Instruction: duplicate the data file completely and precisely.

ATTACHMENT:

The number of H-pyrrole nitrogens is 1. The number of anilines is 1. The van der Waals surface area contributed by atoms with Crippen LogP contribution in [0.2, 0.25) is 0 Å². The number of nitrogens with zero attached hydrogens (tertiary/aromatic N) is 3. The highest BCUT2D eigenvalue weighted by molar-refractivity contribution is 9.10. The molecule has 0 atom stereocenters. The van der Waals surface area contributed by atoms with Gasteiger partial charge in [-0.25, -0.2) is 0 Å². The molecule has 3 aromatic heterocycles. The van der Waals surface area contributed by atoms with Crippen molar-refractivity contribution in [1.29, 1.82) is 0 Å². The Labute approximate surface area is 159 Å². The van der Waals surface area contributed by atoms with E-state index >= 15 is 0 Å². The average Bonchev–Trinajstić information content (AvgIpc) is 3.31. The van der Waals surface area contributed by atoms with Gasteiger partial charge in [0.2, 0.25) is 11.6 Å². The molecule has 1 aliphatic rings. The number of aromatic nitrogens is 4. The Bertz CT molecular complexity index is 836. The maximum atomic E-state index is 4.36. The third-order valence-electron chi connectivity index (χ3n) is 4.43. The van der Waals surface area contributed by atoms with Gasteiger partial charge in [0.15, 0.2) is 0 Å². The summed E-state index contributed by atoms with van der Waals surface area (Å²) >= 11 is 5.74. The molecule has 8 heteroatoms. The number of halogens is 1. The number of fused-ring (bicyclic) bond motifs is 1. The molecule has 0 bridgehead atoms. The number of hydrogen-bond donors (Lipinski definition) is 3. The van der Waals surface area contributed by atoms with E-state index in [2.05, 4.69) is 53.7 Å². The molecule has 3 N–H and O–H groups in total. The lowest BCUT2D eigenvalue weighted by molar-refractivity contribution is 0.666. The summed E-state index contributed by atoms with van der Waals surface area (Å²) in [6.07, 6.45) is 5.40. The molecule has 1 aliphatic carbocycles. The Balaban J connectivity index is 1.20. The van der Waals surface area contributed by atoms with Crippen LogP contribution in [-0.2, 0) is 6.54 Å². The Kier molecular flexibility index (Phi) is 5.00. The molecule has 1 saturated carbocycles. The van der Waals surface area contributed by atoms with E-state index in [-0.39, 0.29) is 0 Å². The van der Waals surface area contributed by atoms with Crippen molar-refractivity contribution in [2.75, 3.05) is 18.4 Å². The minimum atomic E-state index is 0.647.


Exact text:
The number of H-pyrrole nitrogens is 1. The number of anilines is 1. The van der Waals surface area contributed by atoms with Crippen LogP contribution in [0.2, 0.25) is 0 Å². The number of nitrogens with zero attached hydrogens (tertiary/aromatic N) is 3. The highest BCUT2D eigenvalue weighted by molar-refractivity contribution is 9.10. The molecule has 0 atom stereocenters. The van der Waals surface area contributed by atoms with Gasteiger partial charge in [-0.25, -0.2) is 0 Å². The molecule has 3 aromatic heterocycles. The van der Waals surface area contributed by atoms with Crippen molar-refractivity contribution in [1.29, 1.82) is 0 Å². The Labute approximate surface area is 159 Å². The van der Waals surface area contributed by atoms with E-state index >= 15 is 0 Å². The average Bonchev–Trinajstić information content (AvgIpc) is 3.31. The van der Waals surface area contributed by atoms with Gasteiger partial charge in [0.2, 0.25) is 11.6 Å². The molecule has 1 aliphatic rings. The number of aromatic nitrogens is 4. The Bertz CT molecular complexity index is 836. The maximum atomic E-state index is 4.36. The third-order valence-electron chi connectivity index (χ3n) is 4.43. The van der Waals surface area contributed by atoms with Gasteiger partial charge in [0.15, 0.2) is 0 Å². The summed E-state index contributed by atoms with van der Waals surface area (Å²) >= 11 is 5.74. The molecule has 8 heteroatoms. The number of halogens is 1. The number of fused-ring (bicyclic) bond motifs is 1. The molecule has 0 bridgehead atoms. The number of hydrogen-bond donors (Lipinski definition) is 3. The van der Waals surface area contributed by atoms with E-state index in [2.05, 4.69) is 53.7 Å². The molecule has 3 N–H and O–H groups in total. The lowest BCUT2D eigenvalue weighted by molar-refractivity contribution is 0.666. The summed E-state index contributed by atoms with van der Waals surface area (Å²) in [6.07, 6.45) is 5.40. The molecule has 1 aliphatic carbocycles. The Balaban J connectivity index is 1.20. The van der Waals surface area contributed by atoms with Crippen LogP contribution in [-0.2, 0) is 6.54 Å². The Kier molecular flexibility index (Phi) is 5.00. The molecule has 1 saturated carbocycles. The van der Waals surface area contributed by atoms with E-state index in [-0.39, 0.29) is 0 Å². The van der Waals surface area contributed by atoms with Crippen molar-refractivity contribution in [2.75, 3.05) is 18.4 Å². The minimum atomic E-state index is 0.647.